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Gene cloning breakthrough proves potential for GM crop protection, say scientists

PUBLISHED: 09:58 20 August 2020 | UPDATED: 11:13 20 August 2020

Norwich crop scientists have successfully transferred disease resistance genes from wheat to barley using genetic modification (GM) techniques. Pictured: Dr Brande Wulff at the John Innes Centre. Picture: John Innes Centre.

Norwich crop scientists have successfully transferred disease resistance genes from wheat to barley using genetic modification (GM) techniques. Pictured: Dr Brande Wulff at the John Innes Centre. Picture: John Innes Centre.

John Innes Centre

Genes which protect wheat from a deadly plant disease have been successfully cloned and transferred into barley by Norwich scientists – a breakthrough hailed as a glimpse into the future of crop protection.

A team from the John Innes Centre at the Norwich Research Park, working with scientists in the USA and Australia, used genetic modification (GM) techniques to fortify barley plants with genes proven to give wheat plants resistance to a yield-destroying infection called stem rust.

Researchers said it could be a model for future scientific efforts to protect food crops against the growing threat of fungal pathogens – but it would require a change of policy for them to be grown in the UK, where the commercial cultivation of GM crops is still banned.

In contrast to wheat, where 82 stem rust resistance genes have been found, only 10 have been discovered in barley. Previous research efforts to transfer this genetic resistance from one commercially-valuable member of the grass family to another using traditional crossing methods have proved unsuccessful.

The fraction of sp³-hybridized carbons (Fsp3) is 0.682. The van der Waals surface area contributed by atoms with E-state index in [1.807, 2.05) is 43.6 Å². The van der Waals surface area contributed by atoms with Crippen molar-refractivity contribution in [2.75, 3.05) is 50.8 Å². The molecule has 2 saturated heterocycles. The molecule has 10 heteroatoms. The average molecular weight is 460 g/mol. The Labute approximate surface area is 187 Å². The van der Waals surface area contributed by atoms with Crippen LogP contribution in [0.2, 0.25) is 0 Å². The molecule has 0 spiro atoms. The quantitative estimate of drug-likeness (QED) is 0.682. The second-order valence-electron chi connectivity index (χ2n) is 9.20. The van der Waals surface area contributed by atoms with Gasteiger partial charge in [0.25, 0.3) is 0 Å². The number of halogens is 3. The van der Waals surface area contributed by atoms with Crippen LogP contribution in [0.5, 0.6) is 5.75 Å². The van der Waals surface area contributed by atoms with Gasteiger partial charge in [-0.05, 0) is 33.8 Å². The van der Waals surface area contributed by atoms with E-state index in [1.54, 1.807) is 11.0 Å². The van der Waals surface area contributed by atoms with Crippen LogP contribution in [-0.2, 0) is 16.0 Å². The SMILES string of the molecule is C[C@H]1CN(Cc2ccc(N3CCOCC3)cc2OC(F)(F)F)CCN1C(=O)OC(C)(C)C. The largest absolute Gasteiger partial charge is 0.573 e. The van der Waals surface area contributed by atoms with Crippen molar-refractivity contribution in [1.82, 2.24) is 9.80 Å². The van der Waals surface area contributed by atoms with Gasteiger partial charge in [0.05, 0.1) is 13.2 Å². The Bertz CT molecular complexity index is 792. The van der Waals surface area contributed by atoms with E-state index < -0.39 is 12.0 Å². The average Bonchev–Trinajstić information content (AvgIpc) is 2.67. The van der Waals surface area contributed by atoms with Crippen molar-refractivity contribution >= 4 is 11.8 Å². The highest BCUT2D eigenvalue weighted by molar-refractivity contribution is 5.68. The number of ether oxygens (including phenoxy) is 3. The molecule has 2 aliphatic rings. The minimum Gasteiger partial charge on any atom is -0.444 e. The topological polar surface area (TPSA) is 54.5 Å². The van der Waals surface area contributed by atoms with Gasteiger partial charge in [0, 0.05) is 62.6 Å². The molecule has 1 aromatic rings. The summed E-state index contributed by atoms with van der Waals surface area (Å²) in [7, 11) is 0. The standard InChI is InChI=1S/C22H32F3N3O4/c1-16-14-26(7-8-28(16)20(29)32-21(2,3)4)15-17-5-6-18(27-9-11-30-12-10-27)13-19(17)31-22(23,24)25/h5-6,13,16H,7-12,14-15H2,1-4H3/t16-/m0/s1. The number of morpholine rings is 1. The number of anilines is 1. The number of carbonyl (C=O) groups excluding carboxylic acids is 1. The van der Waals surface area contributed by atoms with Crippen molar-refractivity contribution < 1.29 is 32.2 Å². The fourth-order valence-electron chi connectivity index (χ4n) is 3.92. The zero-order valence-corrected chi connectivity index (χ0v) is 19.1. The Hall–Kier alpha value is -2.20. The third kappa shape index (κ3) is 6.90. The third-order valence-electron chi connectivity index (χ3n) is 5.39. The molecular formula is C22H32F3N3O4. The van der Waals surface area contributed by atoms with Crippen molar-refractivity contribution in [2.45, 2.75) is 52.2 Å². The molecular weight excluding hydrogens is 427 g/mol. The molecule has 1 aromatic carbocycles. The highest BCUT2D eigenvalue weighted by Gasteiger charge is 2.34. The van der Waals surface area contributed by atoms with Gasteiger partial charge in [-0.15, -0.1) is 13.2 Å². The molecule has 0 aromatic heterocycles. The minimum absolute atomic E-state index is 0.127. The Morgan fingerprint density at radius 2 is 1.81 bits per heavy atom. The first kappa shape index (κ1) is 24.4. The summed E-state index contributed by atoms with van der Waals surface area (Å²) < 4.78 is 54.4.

But the new study, published in the Plant Biotechnology Journal, shows that the transgenic barley plants bolstered with four cloned stem rust genes from wheat appeared more resistant to the disease than barley plants with naturally-evolved resistance genes.

Dr Brande Wulff, whose group carried out the research, said by exploiting resources not available through traditional breeding, the study is a “clear signal to policymakers” of the need to use modern precision breeding techniques such as GM and gene editing in the field of crop protection.

“This will offer more control over how such resistance genes are deployed including ensuring that they are deployed in stacks that maximise the durability of this precious genetic resource,” he said.

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Dr Asyraf Hatta, first author of the study, added: “We have shown that wheat stem rust resistance genes work in barley which is something that has not been achieved by wide crosses between grass relatives.

“Given that we now know that wheat resistance genes work in barley it is likely that barley resistance will also work in wheat which is a much bigger and more important crop. This might therefore expand the reservoir of resistance genes available to wheat for engineering resistance to its major diseases.”


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